Welcome to the 27th International Mammalian Genome Conference
Colegio Fonseca, Salamanca, Spain
September 15-18, 2013
We welcome you to the 27th Annual Conference of the International Mammalian Genome Society and to Salamanca, Spain. We are planning an exciting meeting with emphasis on cutting-edge research in the fields of mammalian genetics and genomics, with experts in a wide range of biology specialties participating.
The meeting will begin with the Bioinformatics Workshop that was hugely popular at the last conference and will be led by investigators developing tools for large-scale genomics analysis. The Bioinformatics Workshop will be followed by a Student Satellite Symposium that offers the opportunity for budding scientists to compete for awards and presentation slots in the main meeting. The conference will once again include the popular mentoring lunch where those looking for career advice can interact with established scientists.
The main conference which will be held at the Colegio Fonseca,will feature sessions on:
• Large-scale resources
• Advances in genome manipulation
• Stem cells and Development
• Human disease models
• Comparative genomics, Population genetics & Evolution
• Aging and Adult-onset disease modeling
Salamanca is a city in northwestern Spain, the capital of the Province of Salamanca, in the community of Castile and León. Its Old City was declared a UNESCO World Heritage Site in 1988. With a metropolitan population around 192,000 it is the second most populated urban area in Castile and León, after Valladolid (369,000), and closely followed by Leon (187,000) and Burgos (176,000).
It is the most important university city in Spain and supplies 16% of Spain's market for the teaching of the Spanish language. Salamanca attracts thousands of international students, generating a diverse environment.
It is situated approximately 200 km (120 mi) west of the Spanish capital Madrid and 80 km (50 mi) east of the Portuguese border. The University of Salamanca, which was founded in 1218, is the oldest university in Spain and the third oldest western university, but the first to be given its status by the Pope Alexander IV who gave universal validity to its degrees.
- La Plaza Mayor: of Baroque style, designed by architects Alberto and Nicolás Churriguera is the most important of public spaces and the heart of the city.
- Campo de San Francisco (Salamanca): First public garden in the city on grounds of the former convent of San Francisco Real.
- Huerto de Calisto y Melibea (Salamanca): Garden near to the cathedrals where, some say, lies the plot of the novel La Celestina by Fernando de Rojas. Besides it are remains of the Roman Walls.
- Plaza del Corrillo (Salamanca): Small square adjacent to the Plaza Mayor. On the left is the Romanesque church of San Martín and the right a series of houses with porches formed by columns of stone completed in pads representing the days of the week (a moon for the Monday, a Mars for Tuesday, etc.).
Paola Bovolenta will present:
"Secreted Frizzled Related Proteins: from development to neurodegeneration".
Paola Bovolenta is "Profesor de Investigación" at the Cellular, Molecular and Developmental Neurobiology Department at the "Instituto Cajal," part of the "Consejo Superior de Investigaciones Cientificas" (CSIC, the Spanish Nacional Research Council). She obtained her PhD degree at the New York University, School of Medicine, and worked as a postdoctoral fellow at Columbia University's Center for Neurobiology and Behaviour. Her research focuses on the cellular and molecular interactions that allow the specification and differentiation of the distinct eye's structures from the unpatterned neural plate and the role of different signalling pathway in the regulation of growth cone movement in the visual system. This works aims at the understanding of the molecular basis of congenital disorders such as microphthalmia, anapthalmia of coloboma. She is also interested in the molecular basis of congenital retinal dystrophies (RD).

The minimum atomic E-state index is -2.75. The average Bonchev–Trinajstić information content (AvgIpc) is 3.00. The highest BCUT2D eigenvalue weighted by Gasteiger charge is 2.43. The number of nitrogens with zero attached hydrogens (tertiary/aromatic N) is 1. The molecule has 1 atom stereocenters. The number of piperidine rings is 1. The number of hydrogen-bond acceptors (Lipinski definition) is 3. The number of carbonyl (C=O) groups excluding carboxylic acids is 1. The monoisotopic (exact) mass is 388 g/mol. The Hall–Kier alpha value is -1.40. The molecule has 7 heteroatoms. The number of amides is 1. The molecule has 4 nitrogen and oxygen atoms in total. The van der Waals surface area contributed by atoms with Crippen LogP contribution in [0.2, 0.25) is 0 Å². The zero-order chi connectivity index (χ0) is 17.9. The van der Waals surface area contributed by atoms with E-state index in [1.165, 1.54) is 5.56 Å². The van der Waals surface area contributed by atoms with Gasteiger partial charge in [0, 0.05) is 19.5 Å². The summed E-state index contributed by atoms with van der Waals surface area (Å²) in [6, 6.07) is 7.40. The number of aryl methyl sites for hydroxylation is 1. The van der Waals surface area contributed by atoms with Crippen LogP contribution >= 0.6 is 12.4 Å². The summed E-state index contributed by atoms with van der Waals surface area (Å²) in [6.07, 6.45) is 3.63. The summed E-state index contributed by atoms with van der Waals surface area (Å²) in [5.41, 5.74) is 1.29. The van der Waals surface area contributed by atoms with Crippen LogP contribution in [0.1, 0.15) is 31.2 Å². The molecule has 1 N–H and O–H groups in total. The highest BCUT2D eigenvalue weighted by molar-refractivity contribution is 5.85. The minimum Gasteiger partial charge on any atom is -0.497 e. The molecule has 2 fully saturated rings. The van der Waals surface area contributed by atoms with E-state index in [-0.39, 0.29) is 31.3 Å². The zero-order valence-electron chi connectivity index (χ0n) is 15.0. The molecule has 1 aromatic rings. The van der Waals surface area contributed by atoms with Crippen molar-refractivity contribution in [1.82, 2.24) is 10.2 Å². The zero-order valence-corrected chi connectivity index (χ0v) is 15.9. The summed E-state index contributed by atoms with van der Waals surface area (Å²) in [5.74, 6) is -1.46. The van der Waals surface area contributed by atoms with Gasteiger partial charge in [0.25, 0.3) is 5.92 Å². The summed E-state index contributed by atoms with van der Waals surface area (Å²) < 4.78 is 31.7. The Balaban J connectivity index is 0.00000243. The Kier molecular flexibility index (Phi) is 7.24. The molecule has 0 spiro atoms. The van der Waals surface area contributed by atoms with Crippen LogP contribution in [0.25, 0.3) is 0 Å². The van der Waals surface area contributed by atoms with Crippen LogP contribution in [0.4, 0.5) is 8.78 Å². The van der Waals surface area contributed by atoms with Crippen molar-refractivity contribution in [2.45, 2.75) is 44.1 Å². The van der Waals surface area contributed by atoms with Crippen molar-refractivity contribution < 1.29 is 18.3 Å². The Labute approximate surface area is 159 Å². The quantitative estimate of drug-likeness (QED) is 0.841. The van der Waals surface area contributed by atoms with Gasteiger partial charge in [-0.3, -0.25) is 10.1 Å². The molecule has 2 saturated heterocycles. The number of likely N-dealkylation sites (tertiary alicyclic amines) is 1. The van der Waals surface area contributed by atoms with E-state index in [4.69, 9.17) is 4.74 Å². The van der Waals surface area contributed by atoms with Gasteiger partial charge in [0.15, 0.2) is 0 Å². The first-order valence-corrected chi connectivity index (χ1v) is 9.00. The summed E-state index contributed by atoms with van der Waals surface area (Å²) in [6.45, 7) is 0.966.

Nancy Jenkins will present:
"Harnessing transposons for cancer gene discovery".
Nancy Jenkins received her Ph.D. in Molecular and Cell Biology from Indiana University and carried out postdoctoral training at Harvard Medical School, where she met her long-time collaborator and husband, Neal Copeland. They became Associate Staff Scientists at The Jackson Laboratory and then moved to the National Cancer Institute-Frederick as Senior Investigators where Nancy headed the Molecular Genetics of Development Section. They joined the Institute of Molecular and Cell Biology in Singapore in 2006 where Nancy served as the Deputy Director of the Genetics and Genomics Division for most of her stay. They returned to the US in 2011 and joined The Methodist Hospital Research Institute where they are both CPRIT Scholars in Cancer Research. For many years, they have successfully modeled many different types of human disease in the mouse including those affecting the visual, auditory, hematopoietic, skeletal, pigmentation, immune and nervous systems but the focus of their current research is exclusively cancer. They have published more than 800 papers together, have each served on numerous scientific advisory and editorial boards and are both members of the National Academy of Sciences, USA.
Elena de la Casa Esperon
Fernando Pardo-Manuel de Villena
Jesus Perez Losada
Scientific Committee/ Secretariat of the IMGS
David Beier - President
David Threadgill – Past President
Teresa Gunn- Vice-President
Steven Munger (VM Chapman Award Winner)
Sarah Carpanini (VM Chapman Award Winner)
Elena de la Casa Esperon
IMGC Business Manager and Conference Organizer
Department of Genetics, GMB 5047
UNC at Chapel Hill
120 Mason Farm Road
Chapel Hill, NC 27599-7264